President Mnangagwa is expected to host an investor round table tomorrow that will be headlined by the attendance of UK Trade Commissioner for Africa in the Department of International Trade, Mrs Emma Wade-Smith, who is the UK government’s most senior trade official in Africa.
This represents the progress that has been made in normalising relations between London and Harare, including mending relations with traditional partners.
The UK, whose trade volumes with Africa currently stand at £21 billion, is the second-largest investor on the continent after China.
The round table, which is part of a three-day event that is being held at the behest of Invest Africa — a platform for business leaders, investors and entrepreneurs to gain insight and exposure to information and opportunities from Africa — will also be attended by a high-powered delegation of British investors and business leaders.
In an interview with The Sunday Mail last week, Foreign Affairs and International Trade Minister Dr Sibusiso Moyo said he had invited the delegation during his visit to the UK in April.
“You recall that when I went around the world as part of the re-engagement efforts, I went to the UK, and when I was there, there was a major conference which was organised by the business council of the UK on which I was a panellist because there was a ‘Focus on Zimbabwe’ (segment) during the conference.
“During that segment, I invited the business investment community of the UK to take the lead and come and explore investment opportunities in Zimbabwe under the new dispensation. And I specifically mentioned that for those fund managers and investment personalities who are looking for new emerging markets for investment, Zimbabwe is presenting itself as a classic example of one,” he said.
Dr Moyo said the latest development shows that the country is being readily accepted into the international fold.
The visiting delegation will be led by the chairperson of Invest Africa, Mr Rob Hersov, who is also chairperson and chief executive officer of London-headquartered African Capital Investments (ACI), an Africa-focused advisory firm that has offices in Johannesburg and Cape Town.
It roundtable will also be graced by Mr Paul Hinks, the founder of US company Symbion Power, which specialises in infrastructure projects, especially in the establishment of power plants, transmission lines and substations.
Also in attendance will be Mr Christopher McKenzie, chairperson of Tangent Fund and Borets International, and Zimbabwean-born Mr Mason Cranswick, a chartered accountant, who is now a director of fixed income at Credit Suisse, a Swiss multinational investment bank and financial services company.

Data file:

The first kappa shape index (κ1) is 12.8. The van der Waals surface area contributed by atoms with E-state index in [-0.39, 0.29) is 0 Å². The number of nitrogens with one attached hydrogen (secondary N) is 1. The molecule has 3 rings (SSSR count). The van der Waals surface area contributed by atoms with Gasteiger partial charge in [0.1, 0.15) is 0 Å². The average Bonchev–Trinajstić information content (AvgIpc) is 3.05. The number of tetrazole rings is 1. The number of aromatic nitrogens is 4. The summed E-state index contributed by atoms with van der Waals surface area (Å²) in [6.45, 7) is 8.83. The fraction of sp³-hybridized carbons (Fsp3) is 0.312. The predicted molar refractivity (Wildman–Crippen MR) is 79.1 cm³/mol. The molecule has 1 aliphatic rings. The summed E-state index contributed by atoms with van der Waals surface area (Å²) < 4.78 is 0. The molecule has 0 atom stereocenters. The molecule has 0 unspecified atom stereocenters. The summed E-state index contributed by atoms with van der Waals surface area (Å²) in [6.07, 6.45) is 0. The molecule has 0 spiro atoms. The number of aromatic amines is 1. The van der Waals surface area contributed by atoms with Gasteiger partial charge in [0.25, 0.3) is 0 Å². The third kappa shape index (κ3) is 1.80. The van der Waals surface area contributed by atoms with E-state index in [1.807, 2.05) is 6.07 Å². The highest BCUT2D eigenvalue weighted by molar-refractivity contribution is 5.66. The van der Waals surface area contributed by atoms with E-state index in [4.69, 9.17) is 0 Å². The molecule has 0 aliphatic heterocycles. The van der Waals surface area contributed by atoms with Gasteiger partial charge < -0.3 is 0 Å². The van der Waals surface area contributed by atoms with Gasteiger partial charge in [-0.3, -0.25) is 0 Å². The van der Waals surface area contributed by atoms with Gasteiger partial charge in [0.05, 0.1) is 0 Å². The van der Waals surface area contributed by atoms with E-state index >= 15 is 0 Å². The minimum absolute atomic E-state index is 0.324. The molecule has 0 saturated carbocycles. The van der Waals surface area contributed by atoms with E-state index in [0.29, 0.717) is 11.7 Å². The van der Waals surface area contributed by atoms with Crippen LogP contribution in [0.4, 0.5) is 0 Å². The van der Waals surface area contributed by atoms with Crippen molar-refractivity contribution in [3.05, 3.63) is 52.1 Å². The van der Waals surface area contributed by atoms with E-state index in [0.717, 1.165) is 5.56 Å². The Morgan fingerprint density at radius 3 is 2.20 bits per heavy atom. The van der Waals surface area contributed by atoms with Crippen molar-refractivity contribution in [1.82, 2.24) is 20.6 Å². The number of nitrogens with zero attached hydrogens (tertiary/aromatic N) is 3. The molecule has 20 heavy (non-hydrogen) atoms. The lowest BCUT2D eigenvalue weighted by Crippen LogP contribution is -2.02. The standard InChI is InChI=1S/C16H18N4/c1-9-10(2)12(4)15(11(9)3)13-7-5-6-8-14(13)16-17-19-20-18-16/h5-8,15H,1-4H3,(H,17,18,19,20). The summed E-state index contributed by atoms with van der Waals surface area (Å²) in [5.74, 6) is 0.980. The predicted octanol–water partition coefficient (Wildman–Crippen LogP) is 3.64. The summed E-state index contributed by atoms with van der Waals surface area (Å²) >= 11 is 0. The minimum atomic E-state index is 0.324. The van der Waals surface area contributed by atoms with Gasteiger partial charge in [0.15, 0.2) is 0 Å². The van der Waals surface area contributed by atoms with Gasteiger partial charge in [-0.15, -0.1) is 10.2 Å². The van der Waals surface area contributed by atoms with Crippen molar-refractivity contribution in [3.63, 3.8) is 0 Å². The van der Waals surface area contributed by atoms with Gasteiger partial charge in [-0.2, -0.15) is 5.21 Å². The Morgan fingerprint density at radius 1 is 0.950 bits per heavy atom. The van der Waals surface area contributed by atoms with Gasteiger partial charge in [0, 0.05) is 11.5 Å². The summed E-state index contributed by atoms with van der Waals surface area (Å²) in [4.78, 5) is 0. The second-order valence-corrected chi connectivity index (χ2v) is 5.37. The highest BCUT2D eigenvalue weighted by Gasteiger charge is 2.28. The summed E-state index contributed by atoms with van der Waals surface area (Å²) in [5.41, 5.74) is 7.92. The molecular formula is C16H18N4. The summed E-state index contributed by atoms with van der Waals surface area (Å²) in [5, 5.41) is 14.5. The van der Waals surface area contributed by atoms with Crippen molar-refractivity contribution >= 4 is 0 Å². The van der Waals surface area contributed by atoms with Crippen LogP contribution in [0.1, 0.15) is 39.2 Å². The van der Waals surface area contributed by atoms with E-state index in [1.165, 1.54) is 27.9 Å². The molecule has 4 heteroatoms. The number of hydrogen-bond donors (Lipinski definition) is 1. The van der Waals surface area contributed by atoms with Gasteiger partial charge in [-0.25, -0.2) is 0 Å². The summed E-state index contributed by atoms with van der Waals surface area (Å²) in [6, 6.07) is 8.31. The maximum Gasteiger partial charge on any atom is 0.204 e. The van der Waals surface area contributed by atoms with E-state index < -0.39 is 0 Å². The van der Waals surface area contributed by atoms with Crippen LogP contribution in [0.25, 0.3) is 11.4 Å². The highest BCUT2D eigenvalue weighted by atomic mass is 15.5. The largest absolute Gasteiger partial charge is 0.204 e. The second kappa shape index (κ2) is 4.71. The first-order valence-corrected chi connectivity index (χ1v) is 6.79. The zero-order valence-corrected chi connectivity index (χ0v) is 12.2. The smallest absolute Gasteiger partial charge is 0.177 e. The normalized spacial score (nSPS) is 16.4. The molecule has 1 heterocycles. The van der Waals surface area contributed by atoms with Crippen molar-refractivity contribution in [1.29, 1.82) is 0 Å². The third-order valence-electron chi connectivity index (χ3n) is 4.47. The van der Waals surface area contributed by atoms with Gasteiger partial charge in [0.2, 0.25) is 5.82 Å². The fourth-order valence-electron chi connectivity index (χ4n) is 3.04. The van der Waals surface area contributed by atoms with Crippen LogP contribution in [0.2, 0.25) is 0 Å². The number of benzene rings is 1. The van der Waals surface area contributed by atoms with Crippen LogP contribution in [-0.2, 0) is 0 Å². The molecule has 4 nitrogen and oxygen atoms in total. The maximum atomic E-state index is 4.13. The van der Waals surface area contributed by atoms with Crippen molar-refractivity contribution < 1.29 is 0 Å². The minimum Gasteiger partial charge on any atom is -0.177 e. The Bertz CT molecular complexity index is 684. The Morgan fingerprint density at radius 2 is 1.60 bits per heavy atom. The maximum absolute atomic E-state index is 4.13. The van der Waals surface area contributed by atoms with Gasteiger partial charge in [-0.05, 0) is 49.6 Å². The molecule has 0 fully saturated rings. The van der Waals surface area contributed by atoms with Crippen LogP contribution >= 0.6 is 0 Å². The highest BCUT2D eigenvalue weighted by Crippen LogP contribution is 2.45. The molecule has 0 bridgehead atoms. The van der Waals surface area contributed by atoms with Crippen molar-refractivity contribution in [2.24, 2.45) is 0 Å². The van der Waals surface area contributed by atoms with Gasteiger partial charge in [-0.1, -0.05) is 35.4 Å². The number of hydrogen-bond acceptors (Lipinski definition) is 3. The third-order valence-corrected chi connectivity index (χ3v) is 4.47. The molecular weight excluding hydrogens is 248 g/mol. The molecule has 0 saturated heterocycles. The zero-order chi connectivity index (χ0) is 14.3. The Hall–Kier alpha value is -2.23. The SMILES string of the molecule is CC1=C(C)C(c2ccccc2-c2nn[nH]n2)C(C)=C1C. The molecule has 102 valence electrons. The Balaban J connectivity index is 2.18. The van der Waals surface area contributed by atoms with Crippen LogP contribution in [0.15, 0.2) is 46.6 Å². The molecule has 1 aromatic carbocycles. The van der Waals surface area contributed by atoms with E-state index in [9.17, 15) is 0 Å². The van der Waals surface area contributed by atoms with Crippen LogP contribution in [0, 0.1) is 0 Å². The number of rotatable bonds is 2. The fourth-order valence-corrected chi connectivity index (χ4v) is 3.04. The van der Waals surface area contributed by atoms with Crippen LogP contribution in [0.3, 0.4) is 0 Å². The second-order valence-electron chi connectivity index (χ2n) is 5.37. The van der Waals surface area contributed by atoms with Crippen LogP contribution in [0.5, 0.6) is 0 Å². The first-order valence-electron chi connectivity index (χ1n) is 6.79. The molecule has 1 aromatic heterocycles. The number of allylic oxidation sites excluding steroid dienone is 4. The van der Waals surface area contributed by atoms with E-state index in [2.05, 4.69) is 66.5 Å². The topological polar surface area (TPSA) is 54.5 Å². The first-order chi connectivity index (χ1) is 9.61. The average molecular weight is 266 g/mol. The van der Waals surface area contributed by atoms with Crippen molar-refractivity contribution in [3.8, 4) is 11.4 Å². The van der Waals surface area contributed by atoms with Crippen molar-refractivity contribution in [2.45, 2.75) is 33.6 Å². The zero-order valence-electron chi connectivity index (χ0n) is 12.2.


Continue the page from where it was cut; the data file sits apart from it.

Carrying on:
Tomorrow, President Mnangagwa will be accompanied by Finance and Economic Development Minister Mr Patrick Chinamasa, Energy and Power Development Minister Ambassador Simon Khaya Moyo, Mines and Mining Development Minister Winston Chitando, Foreign Affairs and International Trade Minister Dr Sibusiso Moyo, and the Lands, Agriculture and Rural Resettlement Minister Chief Air Marshal (Retired) Perrance Shiri.
British Ambassador to Zimbabwe Mrs Catriona Lang will host a cocktail event in the evening.
On Tuesday, the delegation will have the opportunity to have a roundtable with RBZ Governor Dr John Mangudya before being hosted for dinner by Masawara’s non-executive director, Mr Shingai Mutasa.
Mr Mutasa is famed for helping lure Britain’s top fund manager Mr Neil Woodford, who managed Investo Perpetual, to invest more than $25 million in Masawara in August 2010 at a time when investments in the country were considered to be risky.
On Wednesday, the delegation will have the opportunity to hold bilateral meetings with ministers.
Government is confident that it will be able attract more meaningful investments after the meetings.
“When President Mnangagwa says Zimbabwe is open for business, this is testimony…As I said, they are coming in to explore investment opportunities so we expect that by the end of this tour they would have felt the comfort of where their money is going to be. They will have identified or made inferences of areas of investment,” Dr Moyo said.
The British government is presently scouting for opportunities in oil, gas, infrastructure, agricultural technology, renewable energy, defence and security
In March, Mrs Wade-Smith was quoted saying Britain intends to invest more than £21 billion in Africa.
“In Africa we have a risk appetite of over £21bn – that’s £21bn we could be investing in Africa, that African partners can be accessing. And we have a really competitive offer there in that we have an expectation of just a minimum of 20 percent of UK content for any of these sorts of projects,” she said in an interview with the African Business Magazine.
Relations between Britain and Zimbabwe continue to thaw on the back of President Mnangagwa’s stance on re-engagement and opening the country up for business.